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NOTE: The use of Sodium Metal is intrinsically hazardous and should be undertaken with the greatest care and with adequate precautions. Users should be familiar with the procedures recommended for handling metallic sodium and reactive substances in general.
The resistance of polytetrafluorethylene (PTFE or Teflon) to any sort of adherence is legendary and often very useful as is its chemical inertness. But these qualities do have one significant drawback, that teflon is very difficult to bond reliably to other materials or to itself. There is a solution to this problem brought to the author's attention by a company called Reltek. (More about them below). The solution to the problem is Sodium Naphthalide dissolved in 2-Methoxyethyl Ether or in Tetrahydrofuran. This is used as an etchant to replace fluorine atoms on the surface with a more reactive and bondable molecular species. After etching the teflon surface is much more accepting of various cements, including epoxy resin adhesives such as Araldite, or the more specialised Reltek Epoxy Resins. The etching is straightforward and involves exposing the roughened and degreased Teflon surface to a solution of Sodium Naphthalide for about 2 minutes and then washing the etched surface with Isopropanol. The etched surface is stable and mechanically resistant and bondable. The only difficulty is the making and handling of the Sodium Naphthalide complex.
Sodium Naphthalide is an extremely powerful reducing agent, and it reacts very rapidly with atmospheric Oxygen and with water. Any significant exposure to the atmosphere will quickly deactivate it. It is thus best made and used in a glove box under nitrogen or using Scklenk technology.
In the preparation employed by the author, 2.5 gm of Naphthalene (GPR Rectapur)was dissolved in 25 ml of Tetrahydrofuran in a Schlenk tube as shown in the photograph to the right. To this mixture 0.2 gm of freshly cut sodium metal was added. The air-space in the Schlenk tube was purged with Argon and sealed with a Subaseal stopper. The side tap was closed and the schlenk tube was partially immersed in a water-bath held at 45C for twelve hours. In the figure to the right, the left hand image shows the Schlenk tube before the reaction had taken place, the right hand image shows the appearance of the tube after the twelve hour reaction period. The Sodium Naphthalide thus appears as a green/black compound.
In use, Sodium Naphthalide is best handled in a Schlenk tube or in a glove box and a supply of Nitrogen or Argon is advantageous to prevent reagent oxidation during manipulations. An arrangement for etching thin Teflon tubes for sealing into stainless steel or glass tubing is shown to the right.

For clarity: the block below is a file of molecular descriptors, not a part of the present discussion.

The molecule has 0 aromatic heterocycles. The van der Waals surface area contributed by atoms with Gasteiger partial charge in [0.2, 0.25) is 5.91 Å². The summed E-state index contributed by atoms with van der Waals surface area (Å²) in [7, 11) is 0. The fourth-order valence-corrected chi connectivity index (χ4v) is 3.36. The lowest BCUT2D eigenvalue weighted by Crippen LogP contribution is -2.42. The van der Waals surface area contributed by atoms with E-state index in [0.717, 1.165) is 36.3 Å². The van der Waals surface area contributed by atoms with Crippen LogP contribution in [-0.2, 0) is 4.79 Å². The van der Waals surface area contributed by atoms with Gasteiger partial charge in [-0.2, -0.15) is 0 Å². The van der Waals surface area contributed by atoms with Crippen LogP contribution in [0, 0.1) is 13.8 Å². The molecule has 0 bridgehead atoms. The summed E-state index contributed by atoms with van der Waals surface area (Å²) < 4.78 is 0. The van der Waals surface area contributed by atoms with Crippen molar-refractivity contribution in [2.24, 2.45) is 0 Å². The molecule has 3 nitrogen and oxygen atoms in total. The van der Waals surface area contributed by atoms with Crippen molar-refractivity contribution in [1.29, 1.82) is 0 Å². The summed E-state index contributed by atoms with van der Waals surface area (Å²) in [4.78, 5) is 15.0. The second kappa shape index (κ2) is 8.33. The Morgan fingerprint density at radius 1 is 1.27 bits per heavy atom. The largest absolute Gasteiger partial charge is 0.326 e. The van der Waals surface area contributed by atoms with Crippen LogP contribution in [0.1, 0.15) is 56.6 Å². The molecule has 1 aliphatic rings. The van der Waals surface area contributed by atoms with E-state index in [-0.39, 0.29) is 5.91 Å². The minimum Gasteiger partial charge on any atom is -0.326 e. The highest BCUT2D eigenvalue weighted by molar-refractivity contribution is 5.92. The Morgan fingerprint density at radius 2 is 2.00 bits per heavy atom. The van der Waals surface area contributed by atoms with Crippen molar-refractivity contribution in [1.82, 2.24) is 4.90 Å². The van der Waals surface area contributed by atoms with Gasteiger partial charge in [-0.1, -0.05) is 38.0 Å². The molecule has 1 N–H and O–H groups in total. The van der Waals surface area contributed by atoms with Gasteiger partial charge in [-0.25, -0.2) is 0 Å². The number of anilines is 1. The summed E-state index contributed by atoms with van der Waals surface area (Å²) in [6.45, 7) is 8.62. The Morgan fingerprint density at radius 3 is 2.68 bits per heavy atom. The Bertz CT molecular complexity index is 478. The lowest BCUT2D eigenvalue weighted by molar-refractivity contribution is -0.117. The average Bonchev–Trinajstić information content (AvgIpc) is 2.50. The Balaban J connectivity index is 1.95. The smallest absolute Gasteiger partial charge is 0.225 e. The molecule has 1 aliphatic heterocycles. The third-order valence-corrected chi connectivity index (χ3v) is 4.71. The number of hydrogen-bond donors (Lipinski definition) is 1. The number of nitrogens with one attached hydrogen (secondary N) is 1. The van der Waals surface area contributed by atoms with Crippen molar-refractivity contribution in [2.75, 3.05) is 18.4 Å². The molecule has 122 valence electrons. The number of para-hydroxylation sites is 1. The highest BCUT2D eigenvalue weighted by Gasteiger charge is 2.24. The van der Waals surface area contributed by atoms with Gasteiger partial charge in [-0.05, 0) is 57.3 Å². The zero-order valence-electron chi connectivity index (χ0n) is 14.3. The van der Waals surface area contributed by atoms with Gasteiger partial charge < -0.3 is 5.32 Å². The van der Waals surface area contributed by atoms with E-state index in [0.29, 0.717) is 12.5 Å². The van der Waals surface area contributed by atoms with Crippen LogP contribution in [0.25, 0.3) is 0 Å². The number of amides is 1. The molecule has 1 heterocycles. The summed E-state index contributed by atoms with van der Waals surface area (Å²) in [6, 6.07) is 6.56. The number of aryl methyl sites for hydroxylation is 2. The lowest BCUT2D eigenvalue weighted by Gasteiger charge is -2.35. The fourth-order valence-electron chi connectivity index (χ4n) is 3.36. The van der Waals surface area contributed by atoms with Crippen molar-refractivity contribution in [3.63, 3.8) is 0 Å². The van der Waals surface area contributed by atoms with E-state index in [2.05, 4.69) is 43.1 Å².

The teflon tube to etched is sealed at the far end to prevent aspiration of the etchant, and inserted through the bore of a hypodermic needle which pierces the subaseal. The Subaseal is a versatile closure in that it can carry multiple tubes of varying diameters. This means that quite wide tubes (up to 6mm od) can be etched in this way.
The photograph below shows the result of etching a length of 1mm OD Teflon tubing using this method:
As will be seen, the etching produces quite a pronounced stain which is very firmly bound to the Teflon surface and is a useful visual guide to the etching process and to the region which will key to the cement when it is applied.
The Reltek Company is to be congratulated on this teflon etching kit on two main grounds. First, it is an achievement to make an etchant as reactive and air sensitive as Sodium Naphthalide available and usable to purchasers who need have no facilities for handling air-sensitive compounds. The etching of Teflon does require a very powerful reducing agent, and Sodium Naphthalide allows a reagent with practically the same reducing power as sodium metal to be available in solution in an organic solvent. Secondly, it really does work! So the overall verdict on the Reltek kit is a very positive one.
At the same time, the manufacturers of this kit are somewhat optimistic about the modes in which the etchant can be used. They envisage the user pouring out the etchant into aluminium trays which are supplied with the kit, but the etchant lasts only a few seconds if this is done in air. There is really insufficient time for proper use to be made of the etchant in this mode. The same comment can be made concerning their suggested use of the supplied brushes to apply the etchant to a teflon surface, although, using the etchant straight from the container in this mode may be successful if done very rapidly.
It is generally better to take some steps to exclude air from the etching process.
The simplest way of doing this, suitable for at least some applications is to remove the screw cap from the container of etchant supplied by Reltek, and replace it rapidly with a #37 Subaseal.
A needle or a tube can be pushed through the seal to carry the item to be etched. If a stream of Nitrogen or Argon is available, a second tube can be inserted to provide an inert gas flush to protect the etchant during the etching process.
While using an inert gas flow, a cannula can be inserted into the subaseal and the contents transferred into a Schlenk tube if desired.
Finally, if the etchant becomes exhausted by exposure to the air, it can be restored by adding 0.1 gm of Sodium metal and suspending the container in a water bath at 45 C for 12 hours.
At about $200 for the kit, the deal is a good one. The buyer gets some pretty useful chemical technology rendered practical by the kit components. Whether it could be used to cement a large area of teflon sheet, remains untested by the author of this review, but the kit did exactly what he required which was to etch Teflon tubes, and with a little addition of a Subaseal stopper, a large number of tubes could be etched from one kit.